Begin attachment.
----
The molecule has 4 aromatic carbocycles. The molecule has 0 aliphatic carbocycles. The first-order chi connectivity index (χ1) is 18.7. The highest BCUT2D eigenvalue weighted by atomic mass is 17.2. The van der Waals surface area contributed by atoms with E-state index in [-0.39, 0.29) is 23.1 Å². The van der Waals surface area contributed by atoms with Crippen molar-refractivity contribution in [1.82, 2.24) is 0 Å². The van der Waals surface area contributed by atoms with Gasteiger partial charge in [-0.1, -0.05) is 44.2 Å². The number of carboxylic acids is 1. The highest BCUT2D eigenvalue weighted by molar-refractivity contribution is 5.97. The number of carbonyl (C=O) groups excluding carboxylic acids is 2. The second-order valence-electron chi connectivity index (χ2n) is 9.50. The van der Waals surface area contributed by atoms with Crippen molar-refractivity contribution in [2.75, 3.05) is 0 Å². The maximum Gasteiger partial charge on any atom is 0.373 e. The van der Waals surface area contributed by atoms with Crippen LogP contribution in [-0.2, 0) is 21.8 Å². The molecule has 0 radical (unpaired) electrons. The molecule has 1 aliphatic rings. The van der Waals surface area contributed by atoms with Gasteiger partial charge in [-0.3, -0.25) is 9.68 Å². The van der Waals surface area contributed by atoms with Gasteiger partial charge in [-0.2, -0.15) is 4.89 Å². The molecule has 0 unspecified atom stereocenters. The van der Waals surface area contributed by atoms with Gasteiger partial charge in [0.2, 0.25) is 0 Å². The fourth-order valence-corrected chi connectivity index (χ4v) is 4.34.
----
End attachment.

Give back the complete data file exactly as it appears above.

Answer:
The molecule has 4 aromatic carbocycles. The molecule has 0 aliphatic carbocycles. The first-order chi connectivity index (χ1) is 18.7. The highest BCUT2D eigenvalue weighted by atomic mass is 17.2. The van der Waals surface area contributed by atoms with E-state index in [-0.39, 0.29) is 23.1 Å². The van der Waals surface area contributed by atoms with Crippen molar-refractivity contribution in [1.82, 2.24) is 0 Å². The van der Waals surface area contributed by atoms with Gasteiger partial charge in [-0.1, -0.05) is 44.2 Å². The number of carboxylic acids is 1. The highest BCUT2D eigenvalue weighted by molar-refractivity contribution is 5.97. The number of carbonyl (C=O) groups excluding carboxylic acids is 2. The second-order valence-electron chi connectivity index (χ2n) is 9.50. The van der Waals surface area contributed by atoms with Crippen molar-refractivity contribution in [2.75, 3.05) is 0 Å². The maximum Gasteiger partial charge on any atom is 0.373 e. The van der Waals surface area contributed by atoms with Crippen LogP contribution in [-0.2, 0) is 21.8 Å². The molecule has 0 radical (unpaired) electrons. The molecule has 1 aliphatic rings. The van der Waals surface area contributed by atoms with Gasteiger partial charge in [-0.3, -0.25) is 9.68 Å². The van der Waals surface area contributed by atoms with Gasteiger partial charge in [-0.2, -0.15) is 4.89 Å². The molecule has 0 unspecified atom stereocenters. The van der Waals surface area contributed by atoms with Gasteiger partial charge in [0.2, 0.25) is 0 Å². The fourth-order valence-corrected chi connectivity index (χ4v) is 4.34.